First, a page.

A drain in the garage is an incredibly useful installation to have. It’s also relatively easy to install either before or after the initial garage slab is poured. A garage drain gives you the freedom to wash your car, perform engine work, practice painting, or and otherwise enjoy a washable garage floor. The circle drain is the most common garage floor drain to find. This simple circular grate connects to a pipe drain that leads to the local sewer line like all other drains in the house. And like any other drain, the garage drain can become clogged.
Some clogs can be solved with a few simple troubleshooting tasks. These are things almost any mobile adult can do. Once these basic steps are complete many drains will have cleared or will clear if the steps are repeated a few times. When this process is done, the state of your drains will tell you whether the problem is serious enough to call drain services or will resolve with one more round.
Remove and Clean the Grate
Start with the drain grate. For most models, you will need a screwdriver or nut driver to remove the circle grate from your garage floor. Find the method and release the grate. Pull it up and immediately clean it. Many garage circle grates have served as a wide-tooth filter for several years before the first serious clog.
Now is a great opportunity to clean the circle grate, with access to both sides and detached from the floor. Scrub it clean and remove anything that might be contributing to garage drain clogs.
Scoop Out Any Piled Debris
Check the drain aperture revealed by the circle grate. This is the space immediately below your garage floor along with whatever you can reach beyond. If this space is backed up with debris that has fallen down the circle grate, now is the time to remove it. Put on rubber gloves and use a trowel, if possible, to dig out all the debris that may have been backing up the flow of water (among other liquids) down your garage floor drain.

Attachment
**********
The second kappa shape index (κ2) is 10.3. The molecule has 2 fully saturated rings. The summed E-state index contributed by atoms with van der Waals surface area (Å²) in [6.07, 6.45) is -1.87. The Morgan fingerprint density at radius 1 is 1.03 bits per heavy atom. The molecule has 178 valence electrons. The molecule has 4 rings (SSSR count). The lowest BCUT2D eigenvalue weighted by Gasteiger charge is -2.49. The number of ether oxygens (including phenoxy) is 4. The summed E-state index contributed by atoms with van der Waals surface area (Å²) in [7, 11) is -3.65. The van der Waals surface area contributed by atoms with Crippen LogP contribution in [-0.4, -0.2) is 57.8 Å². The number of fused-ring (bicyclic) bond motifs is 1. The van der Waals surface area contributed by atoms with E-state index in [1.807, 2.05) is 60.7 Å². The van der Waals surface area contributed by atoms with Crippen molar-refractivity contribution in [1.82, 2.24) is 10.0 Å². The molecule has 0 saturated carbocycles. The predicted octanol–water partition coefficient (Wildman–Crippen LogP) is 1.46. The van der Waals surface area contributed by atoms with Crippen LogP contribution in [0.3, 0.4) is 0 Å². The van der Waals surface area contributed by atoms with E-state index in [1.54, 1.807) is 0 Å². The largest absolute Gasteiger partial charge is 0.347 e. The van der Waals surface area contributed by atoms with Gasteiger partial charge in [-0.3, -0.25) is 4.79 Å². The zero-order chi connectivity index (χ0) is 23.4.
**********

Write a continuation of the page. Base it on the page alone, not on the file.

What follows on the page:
Flush the Drain with Hot Water
Now boil a pot of water. Bring the water up to simmering or almost-boiling temperature, then pour the entire pot down your garage floor drain. This is a dissolving trick that will help to break up anything trying to grow or build-up in the pipeline. The more hot water you can pour at once, the more temporary water pressure you create in addition to the dissolving benefit of almost-boiling temperatures.
Flush the Drain with Baking Soda and Vinegar
Now try a different dissolving solution, to break up another swath of clog types that can form. Start by pouring a large amount of baking soda down the drain. The powder will be caught by the nearest turn or the first clog, which ever comes first. It may also stick to the pipe walls. Then pour white vineger (or 1:1 vinegar and hot water) down the drain after the baking soda. The vinegar will react with the baking soda to create a dissolving fizz reaction. The acid in the vinegar will also break down many common clogging materials.
Snake the Drain
Finally, you can implement a household snake. Snakes are extending flexible cords that can help to push, catch, or otherwise detect where a clog is located. A spiral top can help grab a clog and pull it back out of the drain to clear the way. However, not all residential snaking is successful and done wrong, it can potentially damage your pipes.
Call for Garage Drain Repairs
Repeat the drain-flushing steps several times and test the progress of your drain. If there is no improvement or the situation gets worse, it’s time to call the pros. Contact us today for garage drain repairs, clog clearing, and other drain services.